I was recently listening to an episode of the SF Signal podcast where they had a panel discussion on YA. One of the panellists said in their experience there are typically two types of YA. The stories that can be read and enjoyed by anyone of any age, and the teen focused stories which centre around particular issues they might be struggling with, such as eating disorders, image issues and personal confidence, social conformity and so on. They’re never spelled out that overtly, but at their core that’s what the stories are about. I haven’t read much YA so I can’t comment on that so I will defer to her knowledge.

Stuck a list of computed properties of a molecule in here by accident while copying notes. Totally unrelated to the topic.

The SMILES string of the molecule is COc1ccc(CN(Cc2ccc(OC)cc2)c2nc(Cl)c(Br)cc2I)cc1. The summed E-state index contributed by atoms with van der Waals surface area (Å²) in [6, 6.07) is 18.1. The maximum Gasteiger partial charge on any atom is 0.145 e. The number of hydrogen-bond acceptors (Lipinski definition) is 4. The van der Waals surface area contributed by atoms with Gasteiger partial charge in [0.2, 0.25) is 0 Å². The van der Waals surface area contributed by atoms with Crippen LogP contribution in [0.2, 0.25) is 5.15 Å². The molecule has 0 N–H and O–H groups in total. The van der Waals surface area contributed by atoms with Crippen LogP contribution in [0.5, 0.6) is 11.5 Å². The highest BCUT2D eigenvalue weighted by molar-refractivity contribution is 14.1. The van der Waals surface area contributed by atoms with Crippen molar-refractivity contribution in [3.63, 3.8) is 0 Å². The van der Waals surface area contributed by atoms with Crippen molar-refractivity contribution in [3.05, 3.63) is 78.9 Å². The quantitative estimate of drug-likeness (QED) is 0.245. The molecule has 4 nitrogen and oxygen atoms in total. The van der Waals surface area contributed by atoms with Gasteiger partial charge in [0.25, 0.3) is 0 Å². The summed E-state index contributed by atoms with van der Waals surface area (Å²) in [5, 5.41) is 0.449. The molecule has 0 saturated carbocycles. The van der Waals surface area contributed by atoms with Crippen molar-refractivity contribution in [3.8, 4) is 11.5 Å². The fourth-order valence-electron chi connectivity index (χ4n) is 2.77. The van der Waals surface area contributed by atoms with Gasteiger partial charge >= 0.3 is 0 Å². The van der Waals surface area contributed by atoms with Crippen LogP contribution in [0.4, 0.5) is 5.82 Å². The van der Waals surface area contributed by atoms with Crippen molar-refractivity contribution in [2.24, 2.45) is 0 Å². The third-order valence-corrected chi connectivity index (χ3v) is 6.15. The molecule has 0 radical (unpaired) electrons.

I think an adult could read and enjoy a novel in the latter category, but personally I would probably want the heart of the story to be focused on something else. My angst days are a long time ago. Glow probably straddled the two categories but I can definitely see it appealing more to a YA audience as it is all about searching for answers and searching for yourself. I think it was about the main characters believing they would grow up to be one thing and then events didn’t go as they had anticipated and they had to adapt in order to survive. By the end of the book they were totally different people and they looked back on their younger selves as naïve. It was never patronising, there were no easy answers and unlike the Belgariad the characters didn’t always do the right thing. There were plenty of grey in Glow and at the end of the book it was not all tied up neatly in a little bow. I would definitely read another YA book, but right now there are so many other books I desperately want to read and don’t have enough time, so perhaps I will revisit YA when my to read pile is more manageable.